Severe Malaria is defined as severe manifestation of malaria that may contribute to major organ dysfunction or failure (e.g. coma, renal failure or pulmonary edema) or even death if treatment is not proper or urgent. Severe malaria is mainly caused by Plasmodium falciparum but not all cases of P. falciparum are severe. The treatment of this condition requires hospitalization and specialist care.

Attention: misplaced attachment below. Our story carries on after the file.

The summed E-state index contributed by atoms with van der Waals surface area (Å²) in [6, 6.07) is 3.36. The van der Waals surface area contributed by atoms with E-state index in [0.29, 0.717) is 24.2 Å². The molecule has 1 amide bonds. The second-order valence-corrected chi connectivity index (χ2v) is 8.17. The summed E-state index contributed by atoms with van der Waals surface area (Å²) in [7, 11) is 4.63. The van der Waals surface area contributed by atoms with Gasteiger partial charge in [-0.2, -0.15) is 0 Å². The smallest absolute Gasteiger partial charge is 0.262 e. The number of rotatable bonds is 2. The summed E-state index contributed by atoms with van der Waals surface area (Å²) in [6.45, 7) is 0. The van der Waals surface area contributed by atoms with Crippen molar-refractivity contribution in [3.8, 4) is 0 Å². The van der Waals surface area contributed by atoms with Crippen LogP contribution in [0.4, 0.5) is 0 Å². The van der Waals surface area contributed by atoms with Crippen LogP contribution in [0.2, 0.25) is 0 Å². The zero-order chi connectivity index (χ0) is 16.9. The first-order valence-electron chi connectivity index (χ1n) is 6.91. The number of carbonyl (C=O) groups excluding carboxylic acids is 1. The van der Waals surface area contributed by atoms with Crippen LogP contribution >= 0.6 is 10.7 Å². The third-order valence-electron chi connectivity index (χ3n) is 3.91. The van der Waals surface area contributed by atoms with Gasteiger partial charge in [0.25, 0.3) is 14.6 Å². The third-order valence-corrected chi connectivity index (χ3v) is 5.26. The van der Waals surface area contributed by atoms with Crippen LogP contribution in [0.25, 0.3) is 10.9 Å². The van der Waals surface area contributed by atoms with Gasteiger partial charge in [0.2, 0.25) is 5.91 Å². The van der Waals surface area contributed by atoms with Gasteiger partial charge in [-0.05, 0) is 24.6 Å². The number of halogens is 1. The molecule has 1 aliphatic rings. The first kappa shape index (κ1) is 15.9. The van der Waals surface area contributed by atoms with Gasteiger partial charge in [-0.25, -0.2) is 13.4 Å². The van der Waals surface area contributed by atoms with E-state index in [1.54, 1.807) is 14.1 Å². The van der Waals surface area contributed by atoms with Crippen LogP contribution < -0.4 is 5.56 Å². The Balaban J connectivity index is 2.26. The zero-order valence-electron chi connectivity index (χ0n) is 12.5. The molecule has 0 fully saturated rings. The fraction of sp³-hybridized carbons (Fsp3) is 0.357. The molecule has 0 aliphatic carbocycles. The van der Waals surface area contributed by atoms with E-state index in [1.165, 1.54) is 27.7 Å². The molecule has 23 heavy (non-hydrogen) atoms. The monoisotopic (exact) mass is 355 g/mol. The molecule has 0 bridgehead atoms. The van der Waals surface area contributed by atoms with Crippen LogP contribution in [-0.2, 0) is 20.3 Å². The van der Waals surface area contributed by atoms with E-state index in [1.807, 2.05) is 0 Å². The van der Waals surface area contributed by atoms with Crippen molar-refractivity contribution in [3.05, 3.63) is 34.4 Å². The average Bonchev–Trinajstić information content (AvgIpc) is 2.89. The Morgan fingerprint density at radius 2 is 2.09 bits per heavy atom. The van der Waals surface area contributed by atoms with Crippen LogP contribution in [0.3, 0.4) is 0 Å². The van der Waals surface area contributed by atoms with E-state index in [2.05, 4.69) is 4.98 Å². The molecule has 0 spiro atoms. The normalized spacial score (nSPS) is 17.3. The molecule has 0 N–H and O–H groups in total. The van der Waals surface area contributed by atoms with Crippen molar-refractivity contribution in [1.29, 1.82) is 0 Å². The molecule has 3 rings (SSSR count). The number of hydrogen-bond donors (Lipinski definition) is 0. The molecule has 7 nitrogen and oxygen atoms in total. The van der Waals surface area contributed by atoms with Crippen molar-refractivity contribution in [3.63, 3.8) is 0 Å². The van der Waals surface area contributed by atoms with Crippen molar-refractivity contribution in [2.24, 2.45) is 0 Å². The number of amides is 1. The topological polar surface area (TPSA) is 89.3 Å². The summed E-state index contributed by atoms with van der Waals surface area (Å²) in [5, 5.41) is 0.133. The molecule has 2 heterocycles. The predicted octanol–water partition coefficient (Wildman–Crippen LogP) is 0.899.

In case of P. falciparum infection the symptoms usually begin 10 to 35 days after mosquito injects theparasite. Initial “prodromal” symptoms are followed by the paroxysms. Unlike other forms of malariathe paroxysms are not regular and patients often do have fever between the paroxysms. Theparasite load is high in falciparum infection because this type can infect red blood cells of any age. This is one of the reasons for severity of malaria caused by P. falciparum. The most important and potentially fatal complication is cerebral malaria that occurs commonly in infants, pregnant women and non-immune travelers to high-risk areas. Untreated P. falciparum malaria is fatal in about 20% of people and prompt and adequate treatment is required to prevent fatalities.